Aria eyed the desk. It could hold secrets, she supposed. And if there was any place that might hold secrets, it would be Henri’s study. At first she simply sat in the chair, taking in the view of the maps to her left and the windows to her right. How could he get work done here with such a view? Aria wondered. And then with a deep breath, Aria slowly and carefully pulled the top drawer of the desk out.
Nothing. Absolutely nothing. Not even more paper or writing instruments. None of the drawers held secrets to be discovered.
Aria chuckled to herself and stood from the desk. The maps were fascinating but could reveal nothing to someone who didn’t know what they were looking at. So the books absorbed her attention again.
“Have you found anything interesting?”
Aria turned to the doorway where Monsieur Renaud stood. He didn’t look upset she was in his study. Curious, perhaps. Aria wondered, for a moment, whether he’d witnessed her snooping.
“Your books,” she said. “I don’t think I’ve ever seen such a collection in my life. And there are so many languages…how could you choose what to read?”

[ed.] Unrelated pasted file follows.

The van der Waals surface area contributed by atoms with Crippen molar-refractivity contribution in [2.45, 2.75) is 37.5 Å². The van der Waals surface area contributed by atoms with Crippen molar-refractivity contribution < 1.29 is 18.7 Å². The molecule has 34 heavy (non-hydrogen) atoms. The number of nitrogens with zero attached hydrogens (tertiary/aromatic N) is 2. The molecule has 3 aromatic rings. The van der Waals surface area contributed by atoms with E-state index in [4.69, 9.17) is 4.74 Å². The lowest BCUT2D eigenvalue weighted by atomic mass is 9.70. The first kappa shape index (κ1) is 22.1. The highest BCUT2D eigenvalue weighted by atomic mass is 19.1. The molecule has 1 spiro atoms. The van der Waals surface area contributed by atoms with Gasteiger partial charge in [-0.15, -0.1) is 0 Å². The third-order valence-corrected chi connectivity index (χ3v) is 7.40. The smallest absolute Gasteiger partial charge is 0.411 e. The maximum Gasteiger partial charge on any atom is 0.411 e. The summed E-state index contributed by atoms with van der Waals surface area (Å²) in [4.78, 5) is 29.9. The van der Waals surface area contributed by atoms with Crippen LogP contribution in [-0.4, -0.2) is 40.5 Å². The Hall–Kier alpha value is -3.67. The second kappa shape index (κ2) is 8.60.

Henri smiled kindly as he walked leisurely across the room toward her. “It’s a wonderful predicament, at least to me. Sometimes, I simply close my eyes and reach for a book and I’ve found that I end up with what I needed.”
“That sounds magical. But some of these seem too precious to touch. I would worry about them falling apart.”
Henri chuckled. “Which is why I know many magicians to restore them. I’ve worn many of these out reading them too much. Again, I find it a wonderful thing.” He grabbed a step-ladder and pulled it near one of bookshelves. “You are one of few that I know who might appreciate this.” Henri stepped up and pulled books from a shelf nearly out of his reach, one by one handing them to Aria without looking. She could recognize William Shakespeare’s name, but some of the titles were in other languages she couldn’t read. It didn’t matter at all. They were beautiful. “I still have some titles to collect, and his sonnets, too, but it’s still a good collection, wouldn’t you agree?”